Condemned man’s lawyers appeal to Supreme Court ahead of execution date
Published 9:37 pm Monday, November 14, 2022
Lawyers on Monday asked the U.S. Supreme Court to stay the upcoming execution of an Alabama man who was sentenced to death over the jury’s wishes — a punishment he could not receive today since states no longer allow judicial override.
Kenneth Eugene Smith is set to be executed Thursday for the 1988 murder-for-hire killing of a pastor’s wife. A judge in 1996 sentenced Smith to death despite a jury’s 11-1 recommendation of life imprisonment. Alabama in 2017 became the last state to abolish the practice of letting judges override a jury’s sentencing recommendation in death penalty cases, but the change was not retroactive and therefore did not affect death row prisoners like Smith.
“If Mr. Smith’s trial had occurred today, he could not have been eligible for execution. Nor would he be subject to execution anywhere else in the United States, as every state that once permitted the practice of judicial override has abandoned it,” his attorneys wrote in the request for a stay.
Smith’s attorneys asked justices to stay the execution to review whether the death sentence, imposed over the jury’s wishes, violates the constitutional prohibition against cruel and unusual punishment.
The filing came days after the Alabama Supreme Court declined to postpone Smith’s scheduled execution. The Alabama attorney general’s office is expected to oppose the stay request.
Prosecutors said Smith was one of two men who were each paid $1,000 to kill Sennett on behalf of her husband, the Rev. Charles Sennett, who was deeply in debt and wanted to collect on insurance.
Elizabeth Sennett was found dead on March 18, 1988 in the couple’s home on Coon Dog Cemetery Road in Colbert County. The coroner testified that the victim had been stabbed eight times in the chest and once on each side of the neck. Charles Stennett killed himself a week later when the murder investigation started to focus on him as a suspect, according to court documents.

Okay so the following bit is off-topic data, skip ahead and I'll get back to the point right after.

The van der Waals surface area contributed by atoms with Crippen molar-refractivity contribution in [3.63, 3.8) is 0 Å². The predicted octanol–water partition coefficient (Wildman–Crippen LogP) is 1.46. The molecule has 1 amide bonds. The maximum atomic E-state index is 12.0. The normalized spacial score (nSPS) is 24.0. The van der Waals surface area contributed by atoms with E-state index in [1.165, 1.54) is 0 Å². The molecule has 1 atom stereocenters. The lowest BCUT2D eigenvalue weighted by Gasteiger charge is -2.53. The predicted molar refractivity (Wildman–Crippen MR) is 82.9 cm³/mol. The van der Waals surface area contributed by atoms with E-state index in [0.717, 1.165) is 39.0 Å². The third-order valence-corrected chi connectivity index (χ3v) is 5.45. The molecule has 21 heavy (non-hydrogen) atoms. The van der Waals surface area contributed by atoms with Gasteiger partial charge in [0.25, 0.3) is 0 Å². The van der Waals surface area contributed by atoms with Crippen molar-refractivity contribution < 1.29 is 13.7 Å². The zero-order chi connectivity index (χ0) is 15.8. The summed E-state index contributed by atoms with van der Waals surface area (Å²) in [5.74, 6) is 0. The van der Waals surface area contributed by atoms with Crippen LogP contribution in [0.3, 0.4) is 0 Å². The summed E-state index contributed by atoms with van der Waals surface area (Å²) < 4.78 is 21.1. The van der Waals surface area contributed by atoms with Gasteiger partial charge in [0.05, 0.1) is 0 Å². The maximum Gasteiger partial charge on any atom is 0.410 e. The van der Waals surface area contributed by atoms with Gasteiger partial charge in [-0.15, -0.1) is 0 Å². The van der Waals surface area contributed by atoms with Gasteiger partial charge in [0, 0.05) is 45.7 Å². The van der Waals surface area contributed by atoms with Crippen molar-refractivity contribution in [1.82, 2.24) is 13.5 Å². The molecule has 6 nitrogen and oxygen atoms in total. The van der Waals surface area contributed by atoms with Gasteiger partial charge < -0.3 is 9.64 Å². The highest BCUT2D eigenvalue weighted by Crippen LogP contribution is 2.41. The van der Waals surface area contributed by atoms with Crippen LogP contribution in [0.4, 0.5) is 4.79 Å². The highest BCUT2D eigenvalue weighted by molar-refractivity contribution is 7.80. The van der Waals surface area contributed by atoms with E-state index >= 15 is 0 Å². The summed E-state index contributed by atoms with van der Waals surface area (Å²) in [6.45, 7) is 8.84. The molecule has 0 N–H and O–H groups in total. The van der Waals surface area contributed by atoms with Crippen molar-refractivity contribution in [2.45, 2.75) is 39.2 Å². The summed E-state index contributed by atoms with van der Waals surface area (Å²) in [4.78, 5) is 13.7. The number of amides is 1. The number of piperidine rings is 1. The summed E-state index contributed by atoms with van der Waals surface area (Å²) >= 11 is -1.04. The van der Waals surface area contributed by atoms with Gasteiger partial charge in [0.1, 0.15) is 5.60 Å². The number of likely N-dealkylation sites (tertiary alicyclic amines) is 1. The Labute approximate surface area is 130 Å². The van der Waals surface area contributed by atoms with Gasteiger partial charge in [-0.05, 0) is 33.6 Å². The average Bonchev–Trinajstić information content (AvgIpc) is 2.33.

Smith maintained it was the other man who stabbed Elizabeth Sennett. John Forrest Parker, the other man who prosecutors said was paid to kill Elizabeth Sennett, was executed in 2010. “I’m sorry. I don’t ever expect you to forgive me. I really am sorry,” Parker said to the victim’s sons before he was put to death.
Smith was initially convicted in 1989, and a jury voted 10-2 to recommend a death sentence, which a judge imposed. His conviction was overturned on appeal in 1992. He was retried and convicted again in 1996. This time, the jury recommended a life sentence by a vote of 11-1, but a judge overrode the jury’s recommendation and sentenced Smith to death.
Alabama has faced accusations of botching its last scheduled executions. In September, the state called off the execution of inmate Alan Miller because of difficulty accessing his veins. Miller said in a court filing that prison staff poked him with needles for over an hour and at one point, they left him hanging vertically on a gurney before announcing they were stopping for the night. Prison officials said they stopped because they were facing a midnight deadline to get the execution underway. The state is seeking a new execution date for Miller.